Yep. You read that correctly.
A recent study revealed that the cannabis from a federally authorized cultivation site is genetically closer to hemp than the cannabis varieties currently available at dispensaries.
So what’s the big deal? Why not do research on marijuana from other sites then?
Because there is only that ONE federally authorized cultivation site. (They’re almost as rare as unicorns.)
And that their research-grade marijuana is closer to hemp than cannabis is… problematic.
How the Recent Study Was Conducted
This wasn’t the first study done on the only federally authorized research-grade marijuana, which happens to be cultivated at the University of Mississippi.
Previous studies found that the marijuana – funded, interestingly enough, by the National Institutes on Drug Abuse (NIDA) – had lower levels of THC and CBD when compared to commercial cannabis products.
Intrigued by this, researchers at the University of Northern Colorado set out to understand the genetic variances.
It was a comprehensive study that looked at 49 different cannabis samples, including the NIDA-supplied marijuana, various commercial-grade indica, sativa and hybrid strains, and hemp.
Much to the surprise of researchers, genetic analysis revealed just how different NIDA’s marijuana is from the cannabis most people are consuming.
The NIDA marijuana shared a closer “genetic affinity with hemp samples in most analyses” than it did with commercially available marijuana, the study authors wrote. “To our knowledge, this is the first genetic study to include research-grade marijuana from NIDA, and its placement with hemp samples was unexpected.”
Research-Grade Marijuana Is Closer to Hemp?
As we said before, this is problematic.
The main concern being, of course, just how applicable the results of research using the government marijuana are when it comes to evaluating the effects of products people are consuming.
Federally approved marijuana research has relied on the NIDA supply. If the research was solely concerned with THC and CBD content, the samples might be useful. But study participants who consume the NIDA varieties could be experiencing effects that are quite different from those getting their marijuana from dispensaries.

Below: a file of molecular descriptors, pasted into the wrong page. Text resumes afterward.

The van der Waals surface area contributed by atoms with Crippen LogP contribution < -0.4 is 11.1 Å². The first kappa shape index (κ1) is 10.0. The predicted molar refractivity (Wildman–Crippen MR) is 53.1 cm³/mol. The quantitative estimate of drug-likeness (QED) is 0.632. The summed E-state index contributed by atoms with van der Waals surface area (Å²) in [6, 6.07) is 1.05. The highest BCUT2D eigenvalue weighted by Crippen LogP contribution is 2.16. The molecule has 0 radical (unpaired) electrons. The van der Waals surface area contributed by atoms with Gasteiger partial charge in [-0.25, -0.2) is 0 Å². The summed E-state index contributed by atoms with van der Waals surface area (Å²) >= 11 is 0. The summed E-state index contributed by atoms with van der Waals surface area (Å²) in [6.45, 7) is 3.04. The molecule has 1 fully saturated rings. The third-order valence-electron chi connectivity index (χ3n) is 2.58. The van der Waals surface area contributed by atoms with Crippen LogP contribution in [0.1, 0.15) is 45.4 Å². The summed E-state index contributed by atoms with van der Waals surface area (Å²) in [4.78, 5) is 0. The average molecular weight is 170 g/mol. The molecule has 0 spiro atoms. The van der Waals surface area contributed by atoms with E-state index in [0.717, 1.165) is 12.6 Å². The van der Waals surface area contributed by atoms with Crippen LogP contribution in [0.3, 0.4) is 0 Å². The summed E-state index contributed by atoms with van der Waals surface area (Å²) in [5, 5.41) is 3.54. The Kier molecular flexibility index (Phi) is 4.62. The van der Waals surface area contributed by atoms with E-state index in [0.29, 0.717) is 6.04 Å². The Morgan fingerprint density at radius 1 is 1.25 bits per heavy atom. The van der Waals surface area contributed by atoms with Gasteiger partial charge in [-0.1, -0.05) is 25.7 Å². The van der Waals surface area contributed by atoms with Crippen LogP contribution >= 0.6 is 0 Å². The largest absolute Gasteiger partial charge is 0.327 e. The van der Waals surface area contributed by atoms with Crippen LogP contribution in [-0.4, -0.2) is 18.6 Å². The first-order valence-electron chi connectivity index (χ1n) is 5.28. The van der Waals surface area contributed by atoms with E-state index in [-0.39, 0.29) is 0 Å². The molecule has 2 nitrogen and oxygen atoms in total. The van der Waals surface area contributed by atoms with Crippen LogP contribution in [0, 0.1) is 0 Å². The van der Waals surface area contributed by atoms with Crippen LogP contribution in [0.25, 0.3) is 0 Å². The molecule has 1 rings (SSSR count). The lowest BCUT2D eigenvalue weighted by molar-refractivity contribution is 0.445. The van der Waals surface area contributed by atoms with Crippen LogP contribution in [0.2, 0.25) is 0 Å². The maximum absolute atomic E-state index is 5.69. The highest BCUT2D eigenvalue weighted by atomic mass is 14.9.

“As the interest for medical Cannabis increases, it is important that research examining the threats and benefits of Cannabis use accurately reflect the experiences of the general public,” the researchers wrote.
Pushing for Change
It’s no secret that the limited supply and lack of diversity of cannabis varieties available from this sole source in Mississippi is hindering research.
That’s why Attorney General William Barr recently received two letters from a group of bipartisan senators stressing the importance of kicking up the number of federally authorized growers of research-grade marijuana.
In one letter, the senators point out that adding more facilities wouldn’t represent a violation of international treaties. In the second letter, they focus more broadly on the need to expedite processing applications for additional cultivators.
“Our nation’s need for meaningful federally sanctioned research is critical,” the senators write.
“Research and medical communities should have access to research-grade materials to answer questions around marijuana’s efficacy and potential impacts, both positive and adverse. Finalizing the review of applications for marijuana manufacturing will assist in doing just that.”
Now it’s up to Barr and the other folks at the Justice Department to make it happen.
Keep Moving Forward
The fact that the sole source of research-grade marijuana is closer to hemp is a little unnerving. But at least there are responsible lawmakers in D.C. doing their part to advocate for the industry.